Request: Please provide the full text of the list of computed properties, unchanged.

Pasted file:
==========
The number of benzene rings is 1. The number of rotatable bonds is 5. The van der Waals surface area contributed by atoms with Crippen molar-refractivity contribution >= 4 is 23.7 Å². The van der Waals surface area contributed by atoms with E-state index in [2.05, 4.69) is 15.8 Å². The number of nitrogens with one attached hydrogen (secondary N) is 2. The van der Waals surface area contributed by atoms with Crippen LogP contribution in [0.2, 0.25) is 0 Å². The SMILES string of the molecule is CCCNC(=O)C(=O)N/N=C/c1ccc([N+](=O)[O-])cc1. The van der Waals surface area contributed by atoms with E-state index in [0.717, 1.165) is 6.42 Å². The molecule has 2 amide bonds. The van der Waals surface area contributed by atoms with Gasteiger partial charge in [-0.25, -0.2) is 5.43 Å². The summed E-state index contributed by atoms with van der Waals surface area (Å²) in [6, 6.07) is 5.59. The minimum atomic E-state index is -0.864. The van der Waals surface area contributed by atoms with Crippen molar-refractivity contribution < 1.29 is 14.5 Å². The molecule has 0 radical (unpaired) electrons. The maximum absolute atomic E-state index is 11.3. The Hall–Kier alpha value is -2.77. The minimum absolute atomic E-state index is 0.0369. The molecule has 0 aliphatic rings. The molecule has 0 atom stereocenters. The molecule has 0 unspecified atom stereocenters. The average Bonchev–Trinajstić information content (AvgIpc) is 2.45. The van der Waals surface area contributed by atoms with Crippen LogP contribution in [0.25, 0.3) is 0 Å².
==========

The number of benzene rings is 1. The number of rotatable bonds is 5. The van der Waals surface area contributed by atoms with Crippen molar-refractivity contribution >= 4 is 23.7 Å². The van der Waals surface area contributed by atoms with E-state index in [2.05, 4.69) is 15.8 Å². The number of nitrogens with one attached hydrogen (secondary N) is 2. The van der Waals surface area contributed by atoms with Crippen LogP contribution in [0.2, 0.25) is 0 Å². The SMILES string of the molecule is CCCNC(=O)C(=O)N/N=C/c1ccc([N+](=O)[O-])cc1. The van der Waals surface area contributed by atoms with E-state index in [0.717, 1.165) is 6.42 Å². The molecule has 2 amide bonds. The van der Waals surface area contributed by atoms with Gasteiger partial charge in [-0.25, -0.2) is 5.43 Å². The summed E-state index contributed by atoms with van der Waals surface area (Å²) in [6, 6.07) is 5.59. The minimum atomic E-state index is -0.864. The van der Waals surface area contributed by atoms with Crippen molar-refractivity contribution < 1.29 is 14.5 Å². The molecule has 0 radical (unpaired) electrons. The maximum absolute atomic E-state index is 11.3. The Hall–Kier alpha value is -2.77. The minimum absolute atomic E-state index is 0.0369. The molecule has 0 aliphatic rings. The molecule has 0 atom stereocenters. The molecule has 0 unspecified atom stereocenters. The average Bonchev–Trinajstić information content (AvgIpc) is 2.45. The van der Waals surface area contributed by atoms with Crippen LogP contribution in [0.25, 0.3) is 0 Å².